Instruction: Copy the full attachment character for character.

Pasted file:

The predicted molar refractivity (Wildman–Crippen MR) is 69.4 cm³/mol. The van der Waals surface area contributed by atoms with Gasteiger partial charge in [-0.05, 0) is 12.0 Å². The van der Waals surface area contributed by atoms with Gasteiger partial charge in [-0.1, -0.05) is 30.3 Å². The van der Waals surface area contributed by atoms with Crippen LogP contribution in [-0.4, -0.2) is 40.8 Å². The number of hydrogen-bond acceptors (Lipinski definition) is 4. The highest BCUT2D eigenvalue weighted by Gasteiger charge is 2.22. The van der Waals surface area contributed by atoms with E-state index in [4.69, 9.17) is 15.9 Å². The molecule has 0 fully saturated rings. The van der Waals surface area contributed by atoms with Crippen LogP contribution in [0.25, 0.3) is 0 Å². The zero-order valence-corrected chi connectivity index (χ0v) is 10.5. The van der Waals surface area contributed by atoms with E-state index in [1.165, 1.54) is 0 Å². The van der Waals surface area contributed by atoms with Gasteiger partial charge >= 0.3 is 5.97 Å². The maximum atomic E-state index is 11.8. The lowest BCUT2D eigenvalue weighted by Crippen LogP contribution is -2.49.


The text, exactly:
The predicted molar refractivity (Wildman–Crippen MR) is 69.4 cm³/mol. The van der Waals surface area contributed by atoms with Gasteiger partial charge in [-0.05, 0) is 12.0 Å². The van der Waals surface area contributed by atoms with Gasteiger partial charge in [-0.1, -0.05) is 30.3 Å². The van der Waals surface area contributed by atoms with Crippen LogP contribution in [-0.4, -0.2) is 40.8 Å². The number of hydrogen-bond acceptors (Lipinski definition) is 4. The highest BCUT2D eigenvalue weighted by Gasteiger charge is 2.22. The van der Waals surface area contributed by atoms with E-state index in [4.69, 9.17) is 15.9 Å². The molecule has 0 fully saturated rings. The van der Waals surface area contributed by atoms with Crippen LogP contribution in [0.25, 0.3) is 0 Å². The zero-order valence-corrected chi connectivity index (χ0v) is 10.5. The van der Waals surface area contributed by atoms with E-state index in [1.165, 1.54) is 0 Å². The van der Waals surface area contributed by atoms with Gasteiger partial charge >= 0.3 is 5.97 Å². The maximum atomic E-state index is 11.8. The lowest BCUT2D eigenvalue weighted by Crippen LogP contribution is -2.49.